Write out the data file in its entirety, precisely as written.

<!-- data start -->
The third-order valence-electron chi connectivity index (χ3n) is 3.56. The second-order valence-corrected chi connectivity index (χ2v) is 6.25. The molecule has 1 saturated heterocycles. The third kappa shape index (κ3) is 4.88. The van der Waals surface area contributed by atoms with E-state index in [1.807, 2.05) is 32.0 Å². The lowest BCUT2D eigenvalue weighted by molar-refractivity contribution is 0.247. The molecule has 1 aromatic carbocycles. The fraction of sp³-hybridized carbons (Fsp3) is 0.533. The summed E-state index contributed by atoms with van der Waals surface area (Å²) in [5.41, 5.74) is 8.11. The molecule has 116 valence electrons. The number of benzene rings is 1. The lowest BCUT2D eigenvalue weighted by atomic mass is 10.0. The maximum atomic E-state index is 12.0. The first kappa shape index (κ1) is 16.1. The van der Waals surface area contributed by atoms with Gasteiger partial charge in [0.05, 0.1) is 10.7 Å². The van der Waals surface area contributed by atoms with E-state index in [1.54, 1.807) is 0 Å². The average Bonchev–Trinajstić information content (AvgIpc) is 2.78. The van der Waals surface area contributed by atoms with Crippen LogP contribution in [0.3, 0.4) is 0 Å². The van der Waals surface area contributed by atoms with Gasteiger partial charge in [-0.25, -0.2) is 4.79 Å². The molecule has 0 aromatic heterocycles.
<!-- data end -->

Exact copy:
The third-order valence-electron chi connectivity index (χ3n) is 3.56. The second-order valence-corrected chi connectivity index (χ2v) is 6.25. The molecule has 1 saturated heterocycles. The third kappa shape index (κ3) is 4.88. The van der Waals surface area contributed by atoms with E-state index in [1.807, 2.05) is 32.0 Å². The lowest BCUT2D eigenvalue weighted by molar-refractivity contribution is 0.247. The molecule has 1 aromatic carbocycles. The fraction of sp³-hybridized carbons (Fsp3) is 0.533. The summed E-state index contributed by atoms with van der Waals surface area (Å²) in [5.41, 5.74) is 8.11. The molecule has 116 valence electrons. The number of benzene rings is 1. The lowest BCUT2D eigenvalue weighted by atomic mass is 10.0. The maximum atomic E-state index is 12.0. The first kappa shape index (κ1) is 16.1. The van der Waals surface area contributed by atoms with Gasteiger partial charge in [0.05, 0.1) is 10.7 Å². The van der Waals surface area contributed by atoms with E-state index in [1.54, 1.807) is 0 Å². The average Bonchev–Trinajstić information content (AvgIpc) is 2.78. The van der Waals surface area contributed by atoms with Crippen LogP contribution in [0.3, 0.4) is 0 Å². The van der Waals surface area contributed by atoms with Gasteiger partial charge in [-0.25, -0.2) is 4.79 Å². The molecule has 0 aromatic heterocycles.